Please call or email me if you’d like to respond at 970.685.2144, or scottnmollie@yahoo.com.

I do have some copies of Zoe’s hardcover storybook on which I collaborated years ago. Perhaps you know of someone for whom such a book might be helpful. The book is entitled, “Grant and His Great God.” I will send you one for $15, shipping included.

For my thoughts on still life painting, here’s a LINK to an article I posted on here a few years ago. There are lots of new folks here that may not have seen it. Thanks for signing up!

Thank you for your support!

Scott Freeman

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…And What’s the Deal with Still Life Painting Anyway?

"Still Life with Red Pears" - oil painting by Scott Freeman, 24 x 30"Of course there are many approaches to still life painting out there, many of which seek to make the genre more interesting by choosing objects that are more engaging.

“Still Life with Red Pears” – oil painting by Scott Freeman, 24 x 30″
Of course there are many approaches to still life painting out there. Non-traditional approaches seek to make the genre more interesting by choosing objects that are more engaging, or even disturbing.

I once had a high school student come through my studio when I was working on a commissioned still life. He said, “What’s the deal? Why do artists like fruit so much?” It’s actually an interesting question. In art history there is a long tradition of still life painting, just as there is a long tradition of painting nudes, and landscapes. I’ll give you my take on it. But I’ll just say up front that it’s not because we artists get turned on by fruit. I’m pretty sure that none of my artist friends are up alone, late at night, secretly gratifying their lusts over pictures of fruit on the internet. However, I will make the minor point that on some very slight level, fruit is…kind of…sexy.

As a painter, I will admit that the still life is probably my least favorite of subjects to paint. Mostly I’ve painted them because my galleries have requested them. Here’s another observation: I’ve noticed that of the still lifes I’ve sold, the buyers of which I’m aware have all been in creative or design fields, or artists in some capacity. My understanding of still life painting will suggest a reason for this.

Regarding representational painters who paint from observation, my opinion is that the still life may be as close as we come to composing with pure form and color. Fruit shows up repeatedly because fruits are simple, sumptuous forms that carry saturated color, but carry little narrative or emotional content. In other words this genre of still life painting is not about the subject matter, but about form and color. I see parallels between music and painting. Still life painting could be compared to instrumental classical music in the sense that neither contains lyrics or narrative – both simply celebrate the orchestration of raw elements, either sound or color, into a unified composition. Still life objects – fruit, fabric, and vessels – are so timeless and elemental that they are essentially inconspicuous, allowing the composition to be about the harmonization of color and form.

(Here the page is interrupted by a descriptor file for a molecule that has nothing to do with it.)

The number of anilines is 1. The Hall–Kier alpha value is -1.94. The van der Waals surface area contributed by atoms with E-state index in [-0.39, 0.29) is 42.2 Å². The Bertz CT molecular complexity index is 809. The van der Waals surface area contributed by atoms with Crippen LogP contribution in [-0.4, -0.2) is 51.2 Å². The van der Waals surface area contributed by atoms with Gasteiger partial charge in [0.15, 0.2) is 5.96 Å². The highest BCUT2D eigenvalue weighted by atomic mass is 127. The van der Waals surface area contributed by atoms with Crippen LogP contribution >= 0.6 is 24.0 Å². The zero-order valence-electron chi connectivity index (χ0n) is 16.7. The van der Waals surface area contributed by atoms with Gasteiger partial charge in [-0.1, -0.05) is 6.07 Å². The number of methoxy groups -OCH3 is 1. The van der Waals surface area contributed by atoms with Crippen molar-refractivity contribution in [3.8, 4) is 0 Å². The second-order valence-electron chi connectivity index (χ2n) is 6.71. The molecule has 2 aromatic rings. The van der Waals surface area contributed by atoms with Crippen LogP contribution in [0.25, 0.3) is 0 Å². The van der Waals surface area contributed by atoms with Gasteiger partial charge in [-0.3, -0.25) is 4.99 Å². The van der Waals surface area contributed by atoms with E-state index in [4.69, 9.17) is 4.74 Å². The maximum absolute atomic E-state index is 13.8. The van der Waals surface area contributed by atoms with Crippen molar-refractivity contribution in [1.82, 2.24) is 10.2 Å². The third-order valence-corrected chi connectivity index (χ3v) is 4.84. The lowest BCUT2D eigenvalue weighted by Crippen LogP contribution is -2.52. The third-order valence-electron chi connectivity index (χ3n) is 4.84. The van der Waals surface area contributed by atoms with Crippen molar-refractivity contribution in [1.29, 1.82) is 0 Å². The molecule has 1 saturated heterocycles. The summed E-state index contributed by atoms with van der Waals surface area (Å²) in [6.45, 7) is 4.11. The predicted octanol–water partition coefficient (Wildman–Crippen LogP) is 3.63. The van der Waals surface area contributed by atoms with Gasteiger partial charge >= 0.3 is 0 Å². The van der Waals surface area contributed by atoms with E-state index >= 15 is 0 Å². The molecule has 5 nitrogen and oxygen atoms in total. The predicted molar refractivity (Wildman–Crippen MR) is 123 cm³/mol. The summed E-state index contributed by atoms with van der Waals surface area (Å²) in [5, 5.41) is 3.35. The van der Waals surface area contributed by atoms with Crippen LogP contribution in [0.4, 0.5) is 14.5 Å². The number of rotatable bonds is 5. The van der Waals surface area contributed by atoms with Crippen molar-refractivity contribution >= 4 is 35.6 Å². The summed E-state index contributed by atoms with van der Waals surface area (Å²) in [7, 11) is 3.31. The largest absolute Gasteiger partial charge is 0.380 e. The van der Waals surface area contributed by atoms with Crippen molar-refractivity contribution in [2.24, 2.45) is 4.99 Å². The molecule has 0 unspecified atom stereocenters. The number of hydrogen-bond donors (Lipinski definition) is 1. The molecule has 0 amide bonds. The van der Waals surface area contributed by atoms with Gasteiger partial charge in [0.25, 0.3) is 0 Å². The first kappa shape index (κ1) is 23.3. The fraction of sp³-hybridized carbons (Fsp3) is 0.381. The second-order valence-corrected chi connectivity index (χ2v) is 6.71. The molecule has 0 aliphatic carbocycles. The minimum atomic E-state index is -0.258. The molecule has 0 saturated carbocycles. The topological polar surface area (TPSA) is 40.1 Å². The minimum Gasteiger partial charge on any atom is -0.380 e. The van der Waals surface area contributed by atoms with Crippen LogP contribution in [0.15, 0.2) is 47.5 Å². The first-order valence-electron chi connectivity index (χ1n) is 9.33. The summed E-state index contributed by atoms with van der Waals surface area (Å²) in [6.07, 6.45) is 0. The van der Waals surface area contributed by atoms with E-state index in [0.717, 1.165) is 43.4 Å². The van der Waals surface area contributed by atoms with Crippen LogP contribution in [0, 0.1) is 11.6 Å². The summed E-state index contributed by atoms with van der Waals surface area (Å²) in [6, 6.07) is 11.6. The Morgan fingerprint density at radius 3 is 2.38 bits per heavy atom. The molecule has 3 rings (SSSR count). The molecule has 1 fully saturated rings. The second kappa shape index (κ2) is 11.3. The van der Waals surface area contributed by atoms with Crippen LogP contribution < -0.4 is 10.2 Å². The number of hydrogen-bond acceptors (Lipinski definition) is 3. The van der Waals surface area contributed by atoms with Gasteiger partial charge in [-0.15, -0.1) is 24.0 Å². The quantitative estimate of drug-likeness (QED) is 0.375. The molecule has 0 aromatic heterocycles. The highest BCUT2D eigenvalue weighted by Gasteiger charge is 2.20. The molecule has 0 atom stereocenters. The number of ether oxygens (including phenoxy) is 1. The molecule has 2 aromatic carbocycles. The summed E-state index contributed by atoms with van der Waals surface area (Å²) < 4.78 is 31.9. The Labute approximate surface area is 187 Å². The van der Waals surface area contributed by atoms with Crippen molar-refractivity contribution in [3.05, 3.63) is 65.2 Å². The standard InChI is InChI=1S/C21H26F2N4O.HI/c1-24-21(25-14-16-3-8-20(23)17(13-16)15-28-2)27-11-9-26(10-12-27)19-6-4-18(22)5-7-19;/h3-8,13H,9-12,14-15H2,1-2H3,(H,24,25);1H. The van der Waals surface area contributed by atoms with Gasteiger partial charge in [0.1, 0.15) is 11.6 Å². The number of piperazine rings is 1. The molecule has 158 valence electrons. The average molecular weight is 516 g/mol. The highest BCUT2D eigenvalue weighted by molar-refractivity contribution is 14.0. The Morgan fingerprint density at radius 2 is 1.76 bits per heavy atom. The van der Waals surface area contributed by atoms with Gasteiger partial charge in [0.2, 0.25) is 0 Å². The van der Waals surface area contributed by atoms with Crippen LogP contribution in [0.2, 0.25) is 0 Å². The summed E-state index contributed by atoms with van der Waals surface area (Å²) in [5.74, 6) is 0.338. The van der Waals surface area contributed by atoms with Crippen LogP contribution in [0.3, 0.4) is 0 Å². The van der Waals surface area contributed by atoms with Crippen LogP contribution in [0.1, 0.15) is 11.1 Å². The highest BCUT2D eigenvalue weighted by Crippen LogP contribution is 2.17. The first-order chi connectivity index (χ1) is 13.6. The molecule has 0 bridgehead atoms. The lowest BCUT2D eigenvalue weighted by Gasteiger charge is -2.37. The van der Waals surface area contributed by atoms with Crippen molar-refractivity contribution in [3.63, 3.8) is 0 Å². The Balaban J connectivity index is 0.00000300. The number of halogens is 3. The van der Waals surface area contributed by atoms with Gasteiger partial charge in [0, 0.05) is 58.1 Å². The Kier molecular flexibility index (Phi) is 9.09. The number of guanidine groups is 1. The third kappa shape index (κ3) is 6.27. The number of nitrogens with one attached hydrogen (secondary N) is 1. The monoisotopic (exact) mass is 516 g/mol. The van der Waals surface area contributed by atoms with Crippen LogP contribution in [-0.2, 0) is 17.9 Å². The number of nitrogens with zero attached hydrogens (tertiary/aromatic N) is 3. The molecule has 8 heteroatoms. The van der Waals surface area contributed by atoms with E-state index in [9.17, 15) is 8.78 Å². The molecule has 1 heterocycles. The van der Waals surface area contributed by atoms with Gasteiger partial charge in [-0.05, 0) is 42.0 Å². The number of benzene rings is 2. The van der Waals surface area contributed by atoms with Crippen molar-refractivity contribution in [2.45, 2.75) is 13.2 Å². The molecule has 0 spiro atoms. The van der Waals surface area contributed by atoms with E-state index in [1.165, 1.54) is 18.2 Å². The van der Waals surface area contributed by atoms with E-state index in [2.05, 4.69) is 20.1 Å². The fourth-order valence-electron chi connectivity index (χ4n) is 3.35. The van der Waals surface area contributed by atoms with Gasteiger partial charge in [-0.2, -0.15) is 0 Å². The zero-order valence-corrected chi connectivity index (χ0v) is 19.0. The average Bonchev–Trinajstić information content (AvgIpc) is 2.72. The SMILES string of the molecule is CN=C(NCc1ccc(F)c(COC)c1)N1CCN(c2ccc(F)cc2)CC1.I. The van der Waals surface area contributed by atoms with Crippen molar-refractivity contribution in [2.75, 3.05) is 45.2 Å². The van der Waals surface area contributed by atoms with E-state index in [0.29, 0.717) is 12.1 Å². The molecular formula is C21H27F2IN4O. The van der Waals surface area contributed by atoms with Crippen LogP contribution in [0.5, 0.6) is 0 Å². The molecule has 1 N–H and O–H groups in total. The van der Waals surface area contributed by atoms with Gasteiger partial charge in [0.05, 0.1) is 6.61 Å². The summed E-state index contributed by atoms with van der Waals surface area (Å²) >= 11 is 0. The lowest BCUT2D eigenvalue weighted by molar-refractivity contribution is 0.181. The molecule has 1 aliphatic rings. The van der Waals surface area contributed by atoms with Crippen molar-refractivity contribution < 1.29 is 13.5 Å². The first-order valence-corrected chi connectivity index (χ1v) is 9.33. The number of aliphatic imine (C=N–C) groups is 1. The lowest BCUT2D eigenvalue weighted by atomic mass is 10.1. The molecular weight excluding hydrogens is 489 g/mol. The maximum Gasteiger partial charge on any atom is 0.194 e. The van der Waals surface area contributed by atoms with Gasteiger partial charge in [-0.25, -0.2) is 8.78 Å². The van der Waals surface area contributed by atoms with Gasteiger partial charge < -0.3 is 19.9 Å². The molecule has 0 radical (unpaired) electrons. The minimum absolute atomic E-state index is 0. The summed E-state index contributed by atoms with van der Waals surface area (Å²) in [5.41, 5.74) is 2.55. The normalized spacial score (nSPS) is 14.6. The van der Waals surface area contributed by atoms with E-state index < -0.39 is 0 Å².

This could explain why still life collectors may tend to be artists or art-sensitized people – they may be more appreciative of the art of a composition for its own sake, not necessarily needing an attention-grabbing subject to draw them in.

As for fruit being sexy, it is an interesting coincidence that both fruit and flowers, (flowers being another natural element that shows up in the still life tradition,) are the most visually alluring stages of the reproductive cycle of seed bearing plants. Both are short lived, fragile, and beautiful to look at; existing to attract for the purpose of propagating life. I wouldn’t make too much of this, as I think few people actually make the connection, but it is interesting. For example, it’s interesting that there is an enormous commercial industry built around the fact that lovers give each other flowers on Valentine’s Day. We also give them to our moms who bore us, on Mother’s Day. Hmmm.

On an even more arcane and quintessential level, I wonder about the three elemental still life objects mentioned above: fruit, fabric, and vessels. Could they represent the basic stuff of human civilization: food, clothing, and human industry? Beats me. This only occurs to me as I write. I’m curious to know if that thought resonates with anyone else reading this. However, when I realize that I should add a fourth essential element which happens to be non-material – namely, light – which I’ll assert represents Spiritual life, illuminating and enlivening the physical life, I begin to think I see a pretty cool metaphor in the still life. Maybe still life painting’s enduring appeal encompasses all of these things.


“Still Life with Metal Pitcher”- oil painting by the author.
The often nondescript names of paintings of this genre underscore the idea that the painting is not about uniqueness of subject matter. Rather it is about color, form and paint handling.